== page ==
The FTT found that the advice was a notifiable scheme for the DOTAS regulations and the company was a promoter. The scheme met several of the relevant criteria, though only one hallmark had to be met to prove that the scheme was notifiable.
EDF Tax Ltd (in creditors' voluntary liquidation) v HMRC  UKFTT 598 (TC)
1.4 HMRC events to assist businesses preparing for Brexit 2
HMRC is hosting several free events to help businesses prepare for Brexit. The events currently listed cover issues such as importing and exporting goods and services, transferring data and employment.
The events are being held in multiple locations and include workshops and webinars. They are being run in cooperation with other Government departments, such as the Home Office and Department for Business.
2. Private client
2.1 Communal areas of houses in multiple occupation still a dwelling house
The FTT has rejected a claim for capital allowances on expenditure on the communal areas of houses in multiple occupation (HMOs). The taxpayer had argued that these were not part of a dwelling house, but this was incorrect as they were facilities for everyday life.
The taxpayer let HMOs to unconnected individuals, and claimed capital allowances for expenditure on communal areas. These are not available for expenditure on dwelling houses, but the return was filed on the basis that the communal areas were not part of a ‘dwelling’. HMRC considers that lobbies, stairs, and lifts in student halls of residence are not parts of a dwelling house, but other communal areas such as kitchens are. HMRC rejected the claim for the Annual Investment Allowance (AIA), as the expenditure was pre-2008, and declined to apply normal capital allowances, which are not available for expenditure on dwelling houses, as its view is that HMOs are dwelling houses.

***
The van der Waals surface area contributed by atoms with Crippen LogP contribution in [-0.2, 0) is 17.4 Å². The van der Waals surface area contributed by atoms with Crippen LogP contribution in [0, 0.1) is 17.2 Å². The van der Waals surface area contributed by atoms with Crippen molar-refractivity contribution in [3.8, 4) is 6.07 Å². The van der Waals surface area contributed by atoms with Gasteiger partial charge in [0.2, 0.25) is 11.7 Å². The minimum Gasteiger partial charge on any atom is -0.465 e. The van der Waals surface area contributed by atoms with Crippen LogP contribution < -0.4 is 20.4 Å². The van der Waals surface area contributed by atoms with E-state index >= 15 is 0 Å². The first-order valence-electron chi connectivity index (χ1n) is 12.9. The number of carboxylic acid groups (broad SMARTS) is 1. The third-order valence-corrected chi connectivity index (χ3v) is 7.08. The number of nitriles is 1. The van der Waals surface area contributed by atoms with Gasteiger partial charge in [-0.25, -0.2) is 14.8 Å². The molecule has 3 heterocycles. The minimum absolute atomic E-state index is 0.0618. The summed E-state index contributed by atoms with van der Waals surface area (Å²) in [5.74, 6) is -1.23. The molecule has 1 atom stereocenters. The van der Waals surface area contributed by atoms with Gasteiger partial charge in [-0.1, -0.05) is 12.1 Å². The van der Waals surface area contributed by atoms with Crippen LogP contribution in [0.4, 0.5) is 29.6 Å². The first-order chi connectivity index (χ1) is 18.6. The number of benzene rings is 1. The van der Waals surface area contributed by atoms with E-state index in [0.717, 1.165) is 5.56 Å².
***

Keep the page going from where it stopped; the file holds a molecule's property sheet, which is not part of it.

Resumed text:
The FTT agreed with HMRC and dismissed the appeal, holding that ‘dwelling house’ must take its ordinary everyday meaning. The HMOs as a whole provided the facilities for everyday domestic life, not each bedroom without kitchen and bathroom.
Tevfik v HMRC  UKFTT 600 (TC)
2.2 FTT upholds surcharge on unauthorised withdrawal from a pension scheme
The FTT has confirmed that the surcharge on unauthorised withdrawals from a pension scheme can apply even if the taxpayer was unaware that the funds derived from the pension. In this case, where the taxpayer had been targeted by scammers and was unaware that a loan derived from his pension, the discovery assessment was upheld, but the judge asked HMRC to consider the consequences of enforcement on the taxpayer, and to target its future investigations at promoters.
The taxpayer appealed against a charge for an unauthorised withdrawal from his pension, by way of a loan. He entered into this arrangement because, when he was in financial difficulty following ill health, company A cold-called him and offered a loan, which he had been seeking elsewhere. A few days later, company A rang again, asked about his pension arrangements, and recommended transferring the fund to company B, suggesting that it would grow faster. The link between pension and loan was not explained to him.